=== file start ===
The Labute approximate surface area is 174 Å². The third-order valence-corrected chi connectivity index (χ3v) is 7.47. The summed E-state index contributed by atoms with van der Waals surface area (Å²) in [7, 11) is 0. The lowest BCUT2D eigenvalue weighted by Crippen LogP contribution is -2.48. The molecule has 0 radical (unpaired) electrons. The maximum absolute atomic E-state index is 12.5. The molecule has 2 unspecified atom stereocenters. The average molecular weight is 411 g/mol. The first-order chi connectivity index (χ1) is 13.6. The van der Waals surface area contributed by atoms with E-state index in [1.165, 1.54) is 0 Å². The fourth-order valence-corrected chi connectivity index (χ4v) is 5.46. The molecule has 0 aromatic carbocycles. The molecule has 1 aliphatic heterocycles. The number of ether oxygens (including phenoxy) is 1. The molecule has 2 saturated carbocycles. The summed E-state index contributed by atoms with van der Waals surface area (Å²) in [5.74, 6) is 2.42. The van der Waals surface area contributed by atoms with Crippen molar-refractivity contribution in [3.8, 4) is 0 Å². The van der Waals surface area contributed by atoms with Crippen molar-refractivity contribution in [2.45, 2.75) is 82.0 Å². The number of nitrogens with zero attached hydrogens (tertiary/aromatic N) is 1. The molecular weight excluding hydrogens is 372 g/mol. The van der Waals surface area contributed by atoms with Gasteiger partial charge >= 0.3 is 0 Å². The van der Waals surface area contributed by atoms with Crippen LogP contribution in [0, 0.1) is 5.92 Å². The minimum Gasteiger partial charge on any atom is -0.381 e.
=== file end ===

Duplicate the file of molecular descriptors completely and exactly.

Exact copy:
The Labute approximate surface area is 174 Å². The third-order valence-corrected chi connectivity index (χ3v) is 7.47. The summed E-state index contributed by atoms with van der Waals surface area (Å²) in [7, 11) is 0. The lowest BCUT2D eigenvalue weighted by Crippen LogP contribution is -2.48. The molecule has 0 radical (unpaired) electrons. The maximum absolute atomic E-state index is 12.5. The molecule has 2 unspecified atom stereocenters. The average molecular weight is 411 g/mol. The first-order chi connectivity index (χ1) is 13.6. The van der Waals surface area contributed by atoms with E-state index in [1.165, 1.54) is 0 Å². The fourth-order valence-corrected chi connectivity index (χ4v) is 5.46. The molecule has 0 aromatic carbocycles. The molecule has 1 aliphatic heterocycles. The number of ether oxygens (including phenoxy) is 1. The molecule has 2 saturated carbocycles. The summed E-state index contributed by atoms with van der Waals surface area (Å²) in [5.74, 6) is 2.42. The van der Waals surface area contributed by atoms with Crippen molar-refractivity contribution in [3.8, 4) is 0 Å². The van der Waals surface area contributed by atoms with Crippen molar-refractivity contribution in [2.45, 2.75) is 82.0 Å². The number of nitrogens with zero attached hydrogens (tertiary/aromatic N) is 1. The molecular weight excluding hydrogens is 372 g/mol. The van der Waals surface area contributed by atoms with Gasteiger partial charge >= 0.3 is 0 Å². The van der Waals surface area contributed by atoms with Crippen LogP contribution in [0, 0.1) is 5.92 Å². The minimum Gasteiger partial charge on any atom is -0.381 e.